Usually GNF is the best solution, but the CFB helps the output drive Z, you reduce GNF by the same ratio...

Scenario, the amp works with 15 db feedback, you install a CFB transformer with 4 db feedback, you reduce GNF by 4 db.
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Last edited by gabdx; 22nd July 2019 at 02:59 AM.
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Old 22nd July 2019, 02:56 AM   #34
smoking-amp is offline smoking-amp  United States
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If you look at the curves SpreadSpectrum posted for KT88 shunt Schade (post # 27) versus some UL curves, there is no comparison for linearity. Shunt Schade beats UL hands down, as well as typical $$$ triodes.

Shunt Schade and CFB have the advantage of tracking non-linearity in the N Fdbk path. (series Schade too, need an interstage xfmr though)

Triodes have 3/2 power law at the plate versus 4/2 power law at grid 1. Same thing for UL, 3/2 power law at the screen grid, 4/2 power law at grid 1. Tracking errors.

Look at the 6HB6 curves below. 1st pic is g2/g1 triode (like a real triode or UL mode), and the 2nd pic is shunt Schade. Same tube.
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File Type: jpg 6HB6_Triode.jpg (41.3 KB, 136 views)
File Type: jpg 6HB6_Schade.jpg (45.0 KB, 81 views)

Last edited by smoking-amp; 22nd July 2019 at 03:07 AM.
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Old 22nd July 2019, 03:20 AM   #35
Wavebourn is offline Wavebourn  United States
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Local feedback between grid-cathode
Quote:
Originally Posted by gabdx View Post
With UL there is absolutely no reason to connect the grid of the output to its anode with feedback.
.
Vice verse.
If input goes to control grid, feedback to screen grid, "correction" is much worse that if both input and feedback go to the same grid. Transfer functions when controlling by different grids are different, they do not match.
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Old 22nd July 2019, 05:07 AM   #36
SpreadSpectrum is online now SpreadSpectrum  United States
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Yep, it is best to correct the nonlinearity in the electrode from which it originated. The result is far less distortion. That's why UL curves don't look anywhere near as good as plate-grid feedback curves!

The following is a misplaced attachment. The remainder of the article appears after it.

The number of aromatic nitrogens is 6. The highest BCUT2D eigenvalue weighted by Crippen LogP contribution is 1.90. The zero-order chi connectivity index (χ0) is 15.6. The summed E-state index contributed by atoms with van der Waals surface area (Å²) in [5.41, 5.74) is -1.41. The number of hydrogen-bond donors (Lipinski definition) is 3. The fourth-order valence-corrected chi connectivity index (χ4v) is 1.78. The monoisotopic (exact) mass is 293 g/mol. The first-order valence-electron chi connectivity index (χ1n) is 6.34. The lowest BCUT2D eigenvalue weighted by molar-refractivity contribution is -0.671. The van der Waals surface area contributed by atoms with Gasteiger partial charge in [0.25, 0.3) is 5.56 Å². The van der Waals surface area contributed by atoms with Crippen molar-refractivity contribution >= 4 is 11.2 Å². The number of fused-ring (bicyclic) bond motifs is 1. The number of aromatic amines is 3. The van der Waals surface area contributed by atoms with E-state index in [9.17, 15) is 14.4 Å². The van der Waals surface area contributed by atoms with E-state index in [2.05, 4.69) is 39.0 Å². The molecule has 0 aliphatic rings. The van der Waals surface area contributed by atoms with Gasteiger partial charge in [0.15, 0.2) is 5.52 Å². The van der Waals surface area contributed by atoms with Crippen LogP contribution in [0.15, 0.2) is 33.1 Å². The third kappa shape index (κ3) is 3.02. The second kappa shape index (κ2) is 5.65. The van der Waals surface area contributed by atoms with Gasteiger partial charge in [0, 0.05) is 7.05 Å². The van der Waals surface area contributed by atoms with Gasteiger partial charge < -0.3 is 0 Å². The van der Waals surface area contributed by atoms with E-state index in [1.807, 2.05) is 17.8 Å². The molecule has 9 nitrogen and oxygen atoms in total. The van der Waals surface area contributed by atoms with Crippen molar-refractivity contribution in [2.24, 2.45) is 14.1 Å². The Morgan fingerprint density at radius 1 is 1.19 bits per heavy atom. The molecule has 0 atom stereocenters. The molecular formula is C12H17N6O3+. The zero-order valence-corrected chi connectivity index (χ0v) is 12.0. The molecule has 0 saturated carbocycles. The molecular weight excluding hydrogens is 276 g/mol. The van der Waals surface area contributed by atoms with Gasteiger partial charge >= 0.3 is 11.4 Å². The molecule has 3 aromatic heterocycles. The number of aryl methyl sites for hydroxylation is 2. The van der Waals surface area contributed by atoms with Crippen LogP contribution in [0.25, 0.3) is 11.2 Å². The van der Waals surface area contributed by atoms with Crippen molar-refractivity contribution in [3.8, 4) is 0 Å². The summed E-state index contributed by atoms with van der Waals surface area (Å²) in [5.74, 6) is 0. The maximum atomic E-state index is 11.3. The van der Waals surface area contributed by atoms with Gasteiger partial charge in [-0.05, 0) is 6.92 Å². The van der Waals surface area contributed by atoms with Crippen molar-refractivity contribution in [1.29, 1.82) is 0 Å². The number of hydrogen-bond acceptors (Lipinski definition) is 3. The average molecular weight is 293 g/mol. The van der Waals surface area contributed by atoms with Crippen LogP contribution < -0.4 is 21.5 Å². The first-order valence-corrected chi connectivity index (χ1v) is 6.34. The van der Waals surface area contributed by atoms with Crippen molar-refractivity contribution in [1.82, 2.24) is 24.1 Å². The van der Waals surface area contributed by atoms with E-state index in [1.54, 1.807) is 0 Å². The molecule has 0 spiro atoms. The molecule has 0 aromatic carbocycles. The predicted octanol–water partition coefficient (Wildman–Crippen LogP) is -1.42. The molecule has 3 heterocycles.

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Old 22nd July 2019, 10:01 AM   #37
LKA is offline LKA  Europe
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I've tried to compare CFB and SCHADE OPS in simulator. Everything is on the picture.
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Old 22nd July 2019, 11:12 AM   #38
savu is offline savu  Ireland
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Hi LKA,

Have you tried 100% CFB and triode connected KT88 or 6C33C? Drive voltage would be much higher but you get full benefits of the much lower output impedance.

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Old 22nd July 2019, 11:59 AM   #39
LKA is offline LKA  Europe
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Hi, no, I've never tried.
CFB+TRIODE, output impedance is the lowest but distortion not.
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File Type: png PP CFB OPS KT88.png (163.3 KB, 92 views)
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Old 22nd July 2019, 02:42 PM   #40
SpreadSpectrum is online now SpreadSpectrum  United States
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I built a 100% CFB (follower) SE amp on the bench with and Edcor output transformer and got a 0.6 Ohm output impedance, real-world measurement. Of course, I used a Mosfet as the output device but I don't think a tube would have made that much higher. Once you make a follower amp with an output transformer, the copper losses in the transformer usually dominate the resulting output impedance. The output transformer copper losses account for 0.53 Ohms of that 0.6 Ohms.

I've published driver designs on my blog that can drive follower output stages to clipping with very low distortion.
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Last edited by SpreadSpectrum; 22nd July 2019 at 02:46 PM.